Stone warns students,
‘Flee fornication’

By Norm Miller

CLEVELAND, Ga. (TMCNews)—Having dealt with the inability to conceive a child, the couple sat heartbroken, dejected and embarrassed in the pastor’s office. The counseling session wasn’t about infertility, but its cause. The husband’s sexual behavior while a student at a Christian college wrought him a venereal disease that rendered his wife barren.

Mike Stone, senior pastor of Emmanuel Baptist Church, Blackshear, Ga., related the anonymous vignette while preaching Sept. 29 at Truett-McConnell College’s weekly chapel service.

Stone prefaced his sermon titled “Flee Fornication,” saying the church has dealt with the topic “in a variety of extreme ways in history and in contemporary culture” that included “silence” — as if sexual sin was “off limits or out-of-bounds to talk about in polite company.”

Contemporary churches in “this post-modern age, even so-called conservative, Bible believing, evangelical churches” don’t deal with this subject silently but do so “salaciously” using “crude language, crude humor, crude illustrations,” he said. Some preachers will “get down right vulgar as if in order to deal with vulgarity you have to get down into the gutter and be vulgar yourself.”

Rejecting both extremes, Stone said churches should not deal with sexual sin silently nor salaciously, but scripturally.

The Bible does not tell believers “to stand firm and fight the fight of faith,” regarding sexual temptation, Stone said. “Don’t … clothe yourself in the armor of God and think that you can win this fight.” The Bible doesn’t say fight, he noted. The Bible says, “Flee, flee fornication.”

Stone preached from Proverbs 7 – a chapter of instruction and admonition regarding a young man and a prostitute.

Stone pleaded with TMC students, faculty, and staff to recognize the possibility of falling into sexual sin, realize the pain in yielding to that sin, and learn to resist the pull toward the sin.

“You’re not so close to God that you can’t fall into sexual sin,” Stone said. “Hardly a week goes by that I don’t hear about a fellow pastor [or] someone who claims the name of Christ losing their testimony … family … marriage because of sexual sin. One of the greatest dangers,” he added, is to think, “I love God, so I’m immune.”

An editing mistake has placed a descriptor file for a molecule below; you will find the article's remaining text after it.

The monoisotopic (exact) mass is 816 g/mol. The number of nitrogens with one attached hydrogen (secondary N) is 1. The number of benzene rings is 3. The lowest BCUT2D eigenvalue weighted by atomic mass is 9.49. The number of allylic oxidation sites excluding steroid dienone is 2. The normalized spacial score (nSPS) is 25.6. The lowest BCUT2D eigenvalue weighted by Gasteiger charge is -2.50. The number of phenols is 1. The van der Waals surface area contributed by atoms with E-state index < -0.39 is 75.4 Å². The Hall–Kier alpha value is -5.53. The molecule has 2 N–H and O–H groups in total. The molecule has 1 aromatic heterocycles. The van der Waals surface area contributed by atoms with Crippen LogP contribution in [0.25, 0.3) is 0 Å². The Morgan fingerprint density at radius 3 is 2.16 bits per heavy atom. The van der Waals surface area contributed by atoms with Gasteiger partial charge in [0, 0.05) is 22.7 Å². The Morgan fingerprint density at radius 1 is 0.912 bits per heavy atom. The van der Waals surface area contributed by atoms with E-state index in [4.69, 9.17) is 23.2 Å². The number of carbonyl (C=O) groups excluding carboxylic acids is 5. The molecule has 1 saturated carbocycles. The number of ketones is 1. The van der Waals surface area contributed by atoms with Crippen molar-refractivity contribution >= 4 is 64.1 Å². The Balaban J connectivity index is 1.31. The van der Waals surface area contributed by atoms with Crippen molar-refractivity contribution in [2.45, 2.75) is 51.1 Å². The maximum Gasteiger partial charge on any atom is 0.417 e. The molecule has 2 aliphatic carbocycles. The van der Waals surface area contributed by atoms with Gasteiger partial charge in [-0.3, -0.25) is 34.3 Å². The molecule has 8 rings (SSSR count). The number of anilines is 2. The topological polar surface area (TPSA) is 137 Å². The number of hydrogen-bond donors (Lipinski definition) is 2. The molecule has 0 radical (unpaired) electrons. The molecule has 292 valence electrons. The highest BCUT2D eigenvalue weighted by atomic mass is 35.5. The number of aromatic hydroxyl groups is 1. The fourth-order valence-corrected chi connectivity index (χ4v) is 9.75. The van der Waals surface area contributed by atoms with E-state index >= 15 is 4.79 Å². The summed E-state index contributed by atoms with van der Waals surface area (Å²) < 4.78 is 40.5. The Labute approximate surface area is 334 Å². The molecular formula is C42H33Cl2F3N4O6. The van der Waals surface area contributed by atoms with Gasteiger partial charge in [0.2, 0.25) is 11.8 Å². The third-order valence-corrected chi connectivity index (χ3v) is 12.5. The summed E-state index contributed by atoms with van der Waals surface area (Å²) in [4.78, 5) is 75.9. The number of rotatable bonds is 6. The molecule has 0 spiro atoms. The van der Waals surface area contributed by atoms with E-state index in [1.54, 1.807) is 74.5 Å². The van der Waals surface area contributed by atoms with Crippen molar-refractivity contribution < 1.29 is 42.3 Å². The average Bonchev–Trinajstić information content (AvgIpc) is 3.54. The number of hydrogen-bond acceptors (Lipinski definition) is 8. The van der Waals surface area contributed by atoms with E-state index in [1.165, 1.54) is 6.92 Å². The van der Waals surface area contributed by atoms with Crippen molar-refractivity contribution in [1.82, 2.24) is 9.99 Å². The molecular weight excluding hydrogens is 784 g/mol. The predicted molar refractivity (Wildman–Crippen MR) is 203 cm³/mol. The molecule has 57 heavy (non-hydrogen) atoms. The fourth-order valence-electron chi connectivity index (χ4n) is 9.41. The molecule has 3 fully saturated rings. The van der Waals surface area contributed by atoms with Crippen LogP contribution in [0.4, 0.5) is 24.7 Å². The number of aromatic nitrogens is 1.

Quoting the late Adrian Rogers — former president of the Southern Baptist Convention – Stone said, “If you say you’re not temptable in this area of your life, then I’ll say you’re either no man or Superman, and even Superman had his kryptonite.”

“The most dangerous young man or the most dangerous young woman in this chapel service today is the person who says, ‘I don’t have any problems or temptations in this area of my life,'” Stone said.

Stone mirrored Solomon’s advice from the Proverb by summarizing four factors in recognizing the possibility of sexual sin: precepts that should be remembered, places that should be rejected, persons that should be refused, and persistence that could be resisted

Solomon described the harlot’s clothing in the Proverb as a clue to “the person who should be refused,” Stone said, and then he related a pastor’s account of a woman church member. She dressed immodestly on successive Sundays, and then complained to her pastor because the men of the church were leering at her.

That scenario reflects a common problem for the men Stone counsels as their testimony is that one of the worst places for them to deal with lust toward women is at church, he added.

For Christian women who say “the Holy Spirit lives inside of you” but attend church provocatively dressed, Stone said such attire “reveals to me that when you stood in front of the mirror, you didn’t stand in front of God and say, ‘Is my clothing giving off a claim to godliness?'”

Stone encouraged Christian women to dress appropriately, and to be sure they are not mistaken for the type of woman described in Proverbs 7.

Shifting to the pain of yielding to sin, Stone noted four sub-points: “a life of destruction, a life of disgrace, a life of disease, and a life of domination.”

Like and ox to slaughter, wrote Solomon, was the young man’s destruction in Proverbs 7. “Do you think that ox had any idea what was coming?” Stone asked.

Regarding a life of disgrace, Stone cited a former governor who was the front-runner in a senatorial race, but who had to withdraw because of an extra-marital affair with a former employee. Saying his intent wasn’t to be vulgar or crude, Stone asked, “How good could it have been to make the pleasure worth the price” that the governor had to pay?

Stone noted countless un-wed couples of all ages through the years of his ministry who had sworn off illicit sex after “a scare this month. … One month, two months later, she’s pregnant. … Once you have yielded to sin, any kind of sin, especially sexual sin, it is easy to become dominated by it,” he said.

Stone related and illustration about a fly that saw a narrow strip of yellow paper hanging in the kitchen corner and read thereon the words “fly paper.”

“That’s my paper,” said the fly. “That’s my paper.” But after lighting on the paper, the fly heard the paper say, “My fly.”

Urging his listeners to resist the pull of temptation, Stone asked them to jot down an equation: “Temptation plus opportunity equals trouble.”

“Her house is on the way to hell,” said Stone, quoting from the Proverb, “descending to the cambers of death. … I beg you by the mercies of God, flee fornication.”


Norm Miller is director of communication at Truett-McConnell College, which is affiliated with the Georgia Baptist Convention.

Vicky Kaniaru, senior staff writer at Truett-McConnell College, contributed to this story.

Click to watch the sermon video.


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